Know the differences between in-person college courses, Ecampus options

Jackie Keating, forum contributor

With online classes more common than ever before, many of you may be mulling over the possibility of switching that 8 a.m. on-campus class for the online version.

I am currently taking both forms of classes, and there are definitely pros and cons of each.

First, I’ll start with the online class: It’s new, it’s fresh, it’s exciting. The most obvious upside to my Ecampus class is the flexibility it offers. I can sit down and do the work whenever it is most convenient to me, and therefore work it into my schedule instead of building my schedule around it. It’s especially nice this term since the sun is out and I can “be in class” at the Memorial Union Quad, for example. This would be an especially good option for those who are working multiple jobs, or who have tight schedules for any reason.

I also like the fact that my online class offers the opportunity to meet people from all over the country, whereas the overwhelming majority of people in my on-campus classes are from Oregon. I have a girl in my Ecampus class from Texas, a boy from San Diego and another from Georgia, for instance. We’ve introduced each other on Canvas’ discussion forums, and it’s fun to think that each of us is interacting from totally different settings.

Lastly, the Ecampus course I’m taking allows me to interact with the professor one-on-one, since we are required to Skype her a couple of times during the term to check in with how the course is going. Since many people don’t end up going to office hours on campus, I think the required check-ins would probably be beneficial.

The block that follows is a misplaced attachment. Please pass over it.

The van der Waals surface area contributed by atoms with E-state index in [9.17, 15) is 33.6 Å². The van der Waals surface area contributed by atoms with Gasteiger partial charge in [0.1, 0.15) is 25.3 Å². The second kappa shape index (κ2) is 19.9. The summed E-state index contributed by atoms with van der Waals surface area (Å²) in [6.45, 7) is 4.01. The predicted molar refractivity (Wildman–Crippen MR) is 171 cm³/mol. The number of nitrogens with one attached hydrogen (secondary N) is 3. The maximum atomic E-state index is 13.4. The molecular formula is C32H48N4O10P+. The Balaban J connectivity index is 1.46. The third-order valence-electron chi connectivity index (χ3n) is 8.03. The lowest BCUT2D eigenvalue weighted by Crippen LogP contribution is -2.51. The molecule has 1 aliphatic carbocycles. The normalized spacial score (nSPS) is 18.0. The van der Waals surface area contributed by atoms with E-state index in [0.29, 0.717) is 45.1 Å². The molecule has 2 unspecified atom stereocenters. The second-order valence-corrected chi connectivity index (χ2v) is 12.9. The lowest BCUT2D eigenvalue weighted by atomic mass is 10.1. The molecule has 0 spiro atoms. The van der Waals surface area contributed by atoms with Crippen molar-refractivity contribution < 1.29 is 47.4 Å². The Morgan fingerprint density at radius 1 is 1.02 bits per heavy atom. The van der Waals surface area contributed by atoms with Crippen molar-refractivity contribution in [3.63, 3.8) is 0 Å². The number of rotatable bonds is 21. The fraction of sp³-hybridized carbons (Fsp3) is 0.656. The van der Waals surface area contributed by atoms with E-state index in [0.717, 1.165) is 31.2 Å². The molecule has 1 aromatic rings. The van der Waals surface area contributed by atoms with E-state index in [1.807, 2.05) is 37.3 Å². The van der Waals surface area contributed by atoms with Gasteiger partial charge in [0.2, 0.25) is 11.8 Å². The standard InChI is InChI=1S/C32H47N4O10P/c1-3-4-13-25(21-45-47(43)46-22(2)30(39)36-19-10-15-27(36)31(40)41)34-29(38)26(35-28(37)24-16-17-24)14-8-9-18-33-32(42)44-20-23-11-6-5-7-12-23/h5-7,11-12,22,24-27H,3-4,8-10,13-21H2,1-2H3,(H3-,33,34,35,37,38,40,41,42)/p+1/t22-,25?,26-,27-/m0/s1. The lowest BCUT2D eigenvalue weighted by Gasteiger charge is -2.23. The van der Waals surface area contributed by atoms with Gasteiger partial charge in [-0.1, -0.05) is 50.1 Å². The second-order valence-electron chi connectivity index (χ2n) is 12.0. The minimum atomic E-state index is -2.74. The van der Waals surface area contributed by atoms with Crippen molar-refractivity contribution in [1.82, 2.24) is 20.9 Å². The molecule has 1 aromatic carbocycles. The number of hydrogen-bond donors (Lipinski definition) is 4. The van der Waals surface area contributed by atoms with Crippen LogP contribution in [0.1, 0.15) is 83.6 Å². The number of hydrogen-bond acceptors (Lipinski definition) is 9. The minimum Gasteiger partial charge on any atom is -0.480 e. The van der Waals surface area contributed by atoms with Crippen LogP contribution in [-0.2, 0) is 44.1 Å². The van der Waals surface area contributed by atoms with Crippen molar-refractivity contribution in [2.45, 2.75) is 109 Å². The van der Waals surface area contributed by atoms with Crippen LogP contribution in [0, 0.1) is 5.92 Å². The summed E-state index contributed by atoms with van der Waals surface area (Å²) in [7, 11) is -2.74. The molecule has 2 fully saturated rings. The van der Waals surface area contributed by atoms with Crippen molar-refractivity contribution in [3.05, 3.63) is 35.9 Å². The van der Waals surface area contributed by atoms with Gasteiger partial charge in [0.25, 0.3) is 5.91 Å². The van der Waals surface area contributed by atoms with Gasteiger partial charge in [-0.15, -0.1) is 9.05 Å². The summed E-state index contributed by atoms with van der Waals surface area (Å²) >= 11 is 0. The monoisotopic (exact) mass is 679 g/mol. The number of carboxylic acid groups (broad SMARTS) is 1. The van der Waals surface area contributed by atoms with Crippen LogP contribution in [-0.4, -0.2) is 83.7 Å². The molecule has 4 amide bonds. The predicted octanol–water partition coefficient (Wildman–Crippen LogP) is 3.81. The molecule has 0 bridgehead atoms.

However, there are certainly things that a regular, sit down class on campus offers that my online class can’t. One is the ease with which one can ask a clarifying question in a regular class and get an immediate answer. If I’m having a hard time on an assignment in my Ecampus class, I have to email the professor and hope for a quick reply, or turn to one of my E-classmates.

Which, of course, leads to the next issue, which is the lack of physical, human interaction that occurs in the online edition of my course. There’s something comforting about sitting in the same seat with the same people around you in a scheduled on-campus class. There might be a class clown who makes the course entertaining, or a friend you like to study for tests with. Although the students in my online class seem very friendly and helpful, the fact that we can’t actually see each other gives a disconnect that’s all too apparent and a bit disconcerting.

Lastly, the online classes can be risky if you—like me—are a procrastinator. For my particular class, nothing is due until the end of the week, which makes it very tempting not to crack open my textbook until everything is actually due, thus sending me into a panicky tornado on Fridays. If you’re a disciplined individual who can commit to doing work every day without prompting or supervision, Ecampus might be a good option for you. Otherwise, you may want to stick it out in your on-campus class.

All in all, I’d say that I prefer the more friendly and human setting offered by regular classes. There are more opportunities to ask questions as well as to talk to classmates in person and be held accountable to show up and learn. However, I’m not going to totally disregard online classes, because I think they could prove really helpful, especially in the summer when I won’t be in Corvallis.

I encourage students to keep their options open, but Ecampus may not be for everyone.

The opinions expressed in Keating’s column do not necessarily represent those of The Daily Barometer staff.

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